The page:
A corridor hidden in darkness… Not too far away, video feeds ignite with an incomprehensible array of Weyland-Yutani employees in panic and distress. Tails of crab-like terrors can be glimpsed coiled around fencing, while miniaturised computer displays blink invitingly from the nearby safety of a pressurised spacesuit.
Welcome to Alien Day, 2017 – London.
Yes, it’s that magical time of year when the world unites in celebration of cosmic horrors, forced impregnation, flamethrowers and Sigourney Weaver (not necessarily in that order). With Ridley Scott’s latest effort on the way, ‘Alien: Covenant‘, the hype train was making one final stop for passengers and we chosen few had free tickets to board.
Express elevator to hell, indeed…
For this year’s festivities, Fox had hired out YouTube’s open-plan venue in London, which allowed for a spacious area in which to decorate with themed wallpaper and rubber facehuggers. Our representatives from Fox, I have to say, were all very friendly and approachable and, meeting up with Leigh Burne (better known on our forums as HuDaFuk), from Xenopedia, we obtained our passes and entered for the coming festivities.
But this was no mere excuse to slap you with a VIP sighting and poster. No, this was like a small convention. Our invitation gave a surprisingly hefty run-down for what was in store, which left me in no doubt that Fox understood what this could mean for not just ‘Covenant‘ ticket sales, but the growing social media influence of one of their oldest fandoms.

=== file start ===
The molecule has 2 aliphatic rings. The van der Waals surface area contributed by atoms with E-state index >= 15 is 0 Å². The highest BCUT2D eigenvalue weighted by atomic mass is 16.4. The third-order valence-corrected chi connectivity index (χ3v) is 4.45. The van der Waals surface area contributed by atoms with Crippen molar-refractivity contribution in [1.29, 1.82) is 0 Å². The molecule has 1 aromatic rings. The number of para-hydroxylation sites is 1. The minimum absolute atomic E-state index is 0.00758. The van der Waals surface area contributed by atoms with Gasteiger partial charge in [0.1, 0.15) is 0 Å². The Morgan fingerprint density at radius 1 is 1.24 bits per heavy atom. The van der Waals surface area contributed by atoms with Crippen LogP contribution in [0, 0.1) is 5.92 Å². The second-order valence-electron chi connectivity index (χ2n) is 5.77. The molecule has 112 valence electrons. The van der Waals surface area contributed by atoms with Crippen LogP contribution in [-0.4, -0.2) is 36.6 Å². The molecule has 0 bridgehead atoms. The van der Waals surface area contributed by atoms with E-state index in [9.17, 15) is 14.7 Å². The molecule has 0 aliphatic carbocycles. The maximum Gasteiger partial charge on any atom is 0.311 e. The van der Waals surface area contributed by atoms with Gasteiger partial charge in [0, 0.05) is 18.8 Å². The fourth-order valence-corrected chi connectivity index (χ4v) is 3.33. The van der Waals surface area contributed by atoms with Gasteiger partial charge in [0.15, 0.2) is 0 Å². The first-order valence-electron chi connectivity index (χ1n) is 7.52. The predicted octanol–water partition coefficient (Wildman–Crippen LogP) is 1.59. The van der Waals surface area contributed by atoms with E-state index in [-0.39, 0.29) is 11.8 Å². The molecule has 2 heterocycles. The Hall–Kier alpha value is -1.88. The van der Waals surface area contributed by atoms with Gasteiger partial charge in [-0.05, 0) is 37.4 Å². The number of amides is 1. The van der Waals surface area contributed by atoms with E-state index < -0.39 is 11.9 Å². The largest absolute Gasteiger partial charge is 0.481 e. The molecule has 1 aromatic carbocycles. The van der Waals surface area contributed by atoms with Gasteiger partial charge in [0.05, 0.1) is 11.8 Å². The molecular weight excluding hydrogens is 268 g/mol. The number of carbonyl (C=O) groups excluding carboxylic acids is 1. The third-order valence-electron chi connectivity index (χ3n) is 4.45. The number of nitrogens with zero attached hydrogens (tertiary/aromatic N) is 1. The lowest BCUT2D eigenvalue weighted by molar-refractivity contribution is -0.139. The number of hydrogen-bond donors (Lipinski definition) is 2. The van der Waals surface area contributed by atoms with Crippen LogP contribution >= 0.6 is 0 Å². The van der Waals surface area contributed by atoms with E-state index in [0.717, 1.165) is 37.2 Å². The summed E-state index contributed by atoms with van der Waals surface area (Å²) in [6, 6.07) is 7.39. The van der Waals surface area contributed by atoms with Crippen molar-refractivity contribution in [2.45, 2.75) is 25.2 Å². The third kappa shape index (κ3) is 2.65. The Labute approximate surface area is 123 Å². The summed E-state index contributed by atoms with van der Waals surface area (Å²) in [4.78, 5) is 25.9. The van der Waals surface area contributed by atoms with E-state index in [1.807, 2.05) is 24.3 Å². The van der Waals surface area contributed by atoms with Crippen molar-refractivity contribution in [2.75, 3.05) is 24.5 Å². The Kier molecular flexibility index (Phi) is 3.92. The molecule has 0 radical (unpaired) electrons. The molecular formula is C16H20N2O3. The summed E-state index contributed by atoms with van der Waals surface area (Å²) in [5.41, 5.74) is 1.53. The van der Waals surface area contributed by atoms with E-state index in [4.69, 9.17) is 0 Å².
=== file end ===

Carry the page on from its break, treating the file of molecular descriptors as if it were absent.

Not too far from the entrance, a gigantic screen was used to create the illusion of dozens of smaller monitors, all looping various adverts and special feature highlights for the upcoming film. A glorious wall of HD hype, dripping in virals like entrails from walled cocoons. A nice contrast of neon green lighting was moving across our mostly dark surroundings, which was especially obvious in the bar.
Nobody ran the risk of getting too tipsy, mind you, thanks to our access bracelets having a maximum of three tokens which could be exchanged for strange, unholy concoctions of fluid labelled ‘Acid Blood’. A cocktail which had an oddly sweet, yet tangy bite to it. I’m not quite sure what I imbibed, but I had two of them. Elsewhere, the tiniest cheeseburgers in the world were being handed out – I kid you not, they were literally bite-sized.
Sadly, nobody developed a spontaneous coughing fit while consuming these, though I was fully prepared to rush in with helpful cries of “don’t touch it! Don’t touch it!”
All this was after you passed by a very impressive prop from ‘Covenant‘. Standing unsupported in the main hall was a pressurised suit which, had it not been for the sleek jet-pack, would not look out of place dropping James Cameron down to explore the uncharted ocean depths.
Two control sticks (presumably for adjusting thrust) were attached to the wrists, which struck me as a clever engineering solution to make sure they never get lost in space if the user needs to use tools. The entire thing genuinely looked like a working construct from a futuristic oil rig platform, but it was the addition of small, fully functional, computer displays on the inside of the helmet, which really sold it.
If the Nostromo had been fitted out with suits of armour, this would be it. No scratches in the paint and some of it reminded me of costume design from the ‘Mass Effect‘ games, but it definitely looked like hardware you would expect to see from the future these films represent.
Elsewhere, with better lighting, an art gallery had been set up, surrounded by dozens of facehuggers posed on railings and hanging from the ceiling (not going to lie, they honestly looked drunk). Here was found some superb artistic talent volunteered by fans. Several were clearly inspired by Scott’s new series of prequels, but not all and some were delightfully minimalist in their approach. An illustration contest was also held later on.